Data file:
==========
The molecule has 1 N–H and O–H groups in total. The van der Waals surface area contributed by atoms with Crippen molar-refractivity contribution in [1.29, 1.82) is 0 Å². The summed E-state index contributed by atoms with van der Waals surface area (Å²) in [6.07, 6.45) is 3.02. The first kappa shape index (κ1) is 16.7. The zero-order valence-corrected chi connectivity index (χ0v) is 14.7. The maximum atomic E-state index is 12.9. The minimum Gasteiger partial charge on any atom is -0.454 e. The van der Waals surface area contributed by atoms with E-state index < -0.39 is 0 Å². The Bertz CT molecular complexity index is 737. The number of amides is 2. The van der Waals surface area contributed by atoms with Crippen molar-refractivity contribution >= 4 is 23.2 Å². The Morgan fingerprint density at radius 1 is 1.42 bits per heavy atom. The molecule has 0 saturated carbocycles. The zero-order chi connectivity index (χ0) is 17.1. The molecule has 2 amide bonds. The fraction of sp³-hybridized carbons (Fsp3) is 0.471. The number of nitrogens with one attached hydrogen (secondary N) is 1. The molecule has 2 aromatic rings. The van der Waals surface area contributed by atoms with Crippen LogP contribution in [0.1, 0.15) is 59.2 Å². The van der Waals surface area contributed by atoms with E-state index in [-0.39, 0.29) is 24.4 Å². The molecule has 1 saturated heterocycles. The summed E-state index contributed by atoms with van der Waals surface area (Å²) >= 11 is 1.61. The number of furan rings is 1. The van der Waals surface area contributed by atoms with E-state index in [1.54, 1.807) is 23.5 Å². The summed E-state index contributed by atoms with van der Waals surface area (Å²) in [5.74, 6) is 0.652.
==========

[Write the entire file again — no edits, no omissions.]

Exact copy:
The molecule has 1 N–H and O–H groups in total. The van der Waals surface area contributed by atoms with Crippen molar-refractivity contribution in [1.29, 1.82) is 0 Å². The summed E-state index contributed by atoms with van der Waals surface area (Å²) in [6.07, 6.45) is 3.02. The first kappa shape index (κ1) is 16.7. The zero-order valence-corrected chi connectivity index (χ0v) is 14.7. The maximum atomic E-state index is 12.9. The minimum Gasteiger partial charge on any atom is -0.454 e. The van der Waals surface area contributed by atoms with E-state index < -0.39 is 0 Å². The Bertz CT molecular complexity index is 737. The number of amides is 2. The van der Waals surface area contributed by atoms with Crippen molar-refractivity contribution >= 4 is 23.2 Å². The Morgan fingerprint density at radius 1 is 1.42 bits per heavy atom. The molecule has 0 saturated carbocycles. The zero-order chi connectivity index (χ0) is 17.1. The molecule has 2 amide bonds. The fraction of sp³-hybridized carbons (Fsp3) is 0.471. The number of nitrogens with one attached hydrogen (secondary N) is 1. The molecule has 2 aromatic rings. The van der Waals surface area contributed by atoms with Crippen LogP contribution in [0.1, 0.15) is 59.2 Å². The van der Waals surface area contributed by atoms with E-state index in [-0.39, 0.29) is 24.4 Å². The molecule has 1 saturated heterocycles. The summed E-state index contributed by atoms with van der Waals surface area (Å²) >= 11 is 1.61. The number of furan rings is 1. The van der Waals surface area contributed by atoms with E-state index in [1.54, 1.807) is 23.5 Å². The summed E-state index contributed by atoms with van der Waals surface area (Å²) in [5.74, 6) is 0.652.